A management system is a framework to effectively manage the interactions between hardware, software and people.
People are the main target of any management system. They are the source behind any interaction: between people, through commands to machines or even behind the so-much-praised and often-mentioned automated processes - guess who programmed the automation? Yes, people.
Why do I emphasize this? People often think energy management is about managing machines or even energy itself. It’s not, the energy and machines are just fine, no need for managing, they are there, ready to serve (with a bit of maintenance at least) and do whatever we need them to do. It’s the people that mess things up – hence the reason we need to manage people.
So, an energy management system, also known as ISO 50001. Ok, you may think, I have this binder on my shelve in the office, that’s what you mean, right? Nope, that’s the biggest mistake currently done everywhere: A management system is NOT a defined set of rules written down in a binded version printed or digital. That is only a part of the system.
What really matters much more is that these rules are communicated and what matters most is that these rules lead to ACTION. That is where the system comes alive, is tested and can show how much value it actually generates, how much work it can save. Yes, you read that right, a good system is all about making your workload less, not more.
Here is where you can fail in an existing system:
- Definition and scope: Rules and Processes are not defined or not sufficiently defined
- Communication: People who should know about the rules, have not heard about them, or in other words not every stakeholder knows the rules that pertain to him/her.
- Training: Rules are not applied, people don’t know HOW to apply them or have not got enough practise to apply them.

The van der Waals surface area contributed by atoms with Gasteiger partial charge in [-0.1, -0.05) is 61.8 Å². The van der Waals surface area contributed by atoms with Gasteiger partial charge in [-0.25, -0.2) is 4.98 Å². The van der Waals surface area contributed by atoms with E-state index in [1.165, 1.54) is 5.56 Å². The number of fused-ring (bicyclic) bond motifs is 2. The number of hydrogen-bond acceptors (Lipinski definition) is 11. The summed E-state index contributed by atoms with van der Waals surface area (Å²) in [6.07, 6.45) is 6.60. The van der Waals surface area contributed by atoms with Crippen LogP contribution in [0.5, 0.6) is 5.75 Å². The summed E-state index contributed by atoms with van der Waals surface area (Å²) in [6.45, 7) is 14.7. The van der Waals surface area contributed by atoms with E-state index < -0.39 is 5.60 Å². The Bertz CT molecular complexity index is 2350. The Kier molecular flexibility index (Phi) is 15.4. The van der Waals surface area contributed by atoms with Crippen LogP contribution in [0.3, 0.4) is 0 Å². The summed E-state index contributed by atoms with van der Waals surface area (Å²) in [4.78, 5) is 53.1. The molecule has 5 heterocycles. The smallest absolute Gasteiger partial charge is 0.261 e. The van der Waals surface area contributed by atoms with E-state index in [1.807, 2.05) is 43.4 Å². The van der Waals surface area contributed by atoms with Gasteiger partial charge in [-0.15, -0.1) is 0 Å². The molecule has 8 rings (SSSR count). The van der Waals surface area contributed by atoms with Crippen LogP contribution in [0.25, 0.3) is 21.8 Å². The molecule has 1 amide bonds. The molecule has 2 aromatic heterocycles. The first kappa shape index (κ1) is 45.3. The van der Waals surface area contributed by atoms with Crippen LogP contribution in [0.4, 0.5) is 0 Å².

- Control: There is no control system in place to ensure that the application of rules continues (otherwise over time it WILL stop).
Do you notice: no mention of giga joules or kilowatthours or LED lighting replacement or frequency drives? Yes, as I said above, the management system is ALL about people not about things. Well, so why do most companies ask their energy technician to do a management job?
Two good news:
First of all - we people know systems. We are good at them. Look at our accounting system or better even, our money system. It works almost impeccably, across the globe. Or how we produce cars, or any modern products, computers, robots, software…or our traffic system. Literally all of what humans do in interactions is system based and we know WHAT do do, WHEN to do it and we DO it.
Or look at quality systems: We employ an army of people who check other people’s work and no one questions that. Why is that? Because the results speak for themselves and the systems are well established with lots of experience available.
But there is this new kid on the block, the energy management system, and that’s an unknown, a stranger pushing into our family. So rather than inviting him in, we turn our back on him and hope he will go away. He won’t actually. He is just getting all sorts of legislative support across the globe to make sure he can stay. The sooner we can be friends with him, understand his needs and communicate them to our existing friends the better we will do and benefit all from this new addition.
Your choice: be an inovator or someone who blocks progress or even sabotages it. Or you can do what most people prefer: wait and see. Then if one side wins, you quickly join them and might even say, you knew it all along. That’s okay with me, as long as it’s the side supporting energy management.
Second good news is that energy budgets are some of the very few budgets in the world of finance that include waste and usually we don’t even know how much that energy waste is. An energy management system should help you quickly define and reduce the waste. After all - you don’t pay your workers for the time they spend sleeping, do you? Okay, so why don’t you apply the same rules for your machinery, lighting etc. In any mid-size company there is enough energy reduction potential to completely finance the design and construction and maybe even the practising the use of the system with this money.
Keep in mind, your goal should be to oeprate the system efficiently as soon as possible to get your energy use down to the needed minimum. If your goal is to build the system, you can spend years meddling with that task without having any or only small benefits.
Piece of advice
If you have a large company, get an experienced consultant on board for building the system and training your staff to use it, if your operational energy waste (think conservatively 10% of your energy use) is the same amount as the cost of getting 6 -12 months external support, ask your financial director if it is better to get that external support now or work for the next 2-5 years to build a functioning system with your own resources.